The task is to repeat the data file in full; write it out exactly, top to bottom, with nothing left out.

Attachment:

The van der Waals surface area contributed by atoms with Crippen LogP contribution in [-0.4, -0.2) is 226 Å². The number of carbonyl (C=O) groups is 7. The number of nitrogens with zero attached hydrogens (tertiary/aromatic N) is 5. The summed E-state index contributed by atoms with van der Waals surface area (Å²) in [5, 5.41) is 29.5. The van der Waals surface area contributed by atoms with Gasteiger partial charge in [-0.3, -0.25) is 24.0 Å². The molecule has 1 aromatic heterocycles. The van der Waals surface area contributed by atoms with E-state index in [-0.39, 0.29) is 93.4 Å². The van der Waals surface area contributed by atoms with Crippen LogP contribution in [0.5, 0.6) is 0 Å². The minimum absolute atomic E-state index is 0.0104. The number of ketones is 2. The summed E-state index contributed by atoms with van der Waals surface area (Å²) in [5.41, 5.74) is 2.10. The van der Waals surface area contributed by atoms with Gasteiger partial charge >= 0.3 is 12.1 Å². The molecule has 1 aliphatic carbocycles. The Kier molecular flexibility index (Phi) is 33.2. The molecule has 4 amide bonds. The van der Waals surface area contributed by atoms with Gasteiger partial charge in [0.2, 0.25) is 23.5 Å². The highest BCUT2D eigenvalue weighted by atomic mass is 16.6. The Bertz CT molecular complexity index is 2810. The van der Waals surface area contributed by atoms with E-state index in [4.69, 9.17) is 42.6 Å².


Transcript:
The van der Waals surface area contributed by atoms with Crippen LogP contribution in [-0.4, -0.2) is 226 Å². The number of carbonyl (C=O) groups is 7. The number of nitrogens with zero attached hydrogens (tertiary/aromatic N) is 5. The summed E-state index contributed by atoms with van der Waals surface area (Å²) in [5, 5.41) is 29.5. The van der Waals surface area contributed by atoms with Gasteiger partial charge in [-0.3, -0.25) is 24.0 Å². The molecule has 1 aromatic heterocycles. The van der Waals surface area contributed by atoms with E-state index in [-0.39, 0.29) is 93.4 Å². The van der Waals surface area contributed by atoms with Crippen LogP contribution in [0.5, 0.6) is 0 Å². The minimum absolute atomic E-state index is 0.0104. The number of ketones is 2. The summed E-state index contributed by atoms with van der Waals surface area (Å²) in [5.41, 5.74) is 2.10. The van der Waals surface area contributed by atoms with Gasteiger partial charge >= 0.3 is 12.1 Å². The molecule has 1 aliphatic carbocycles. The Kier molecular flexibility index (Phi) is 33.2. The molecule has 4 amide bonds. The van der Waals surface area contributed by atoms with Gasteiger partial charge in [0.2, 0.25) is 23.5 Å². The highest BCUT2D eigenvalue weighted by atomic mass is 16.6. The Bertz CT molecular complexity index is 2810. The van der Waals surface area contributed by atoms with E-state index in [4.69, 9.17) is 42.6 Å².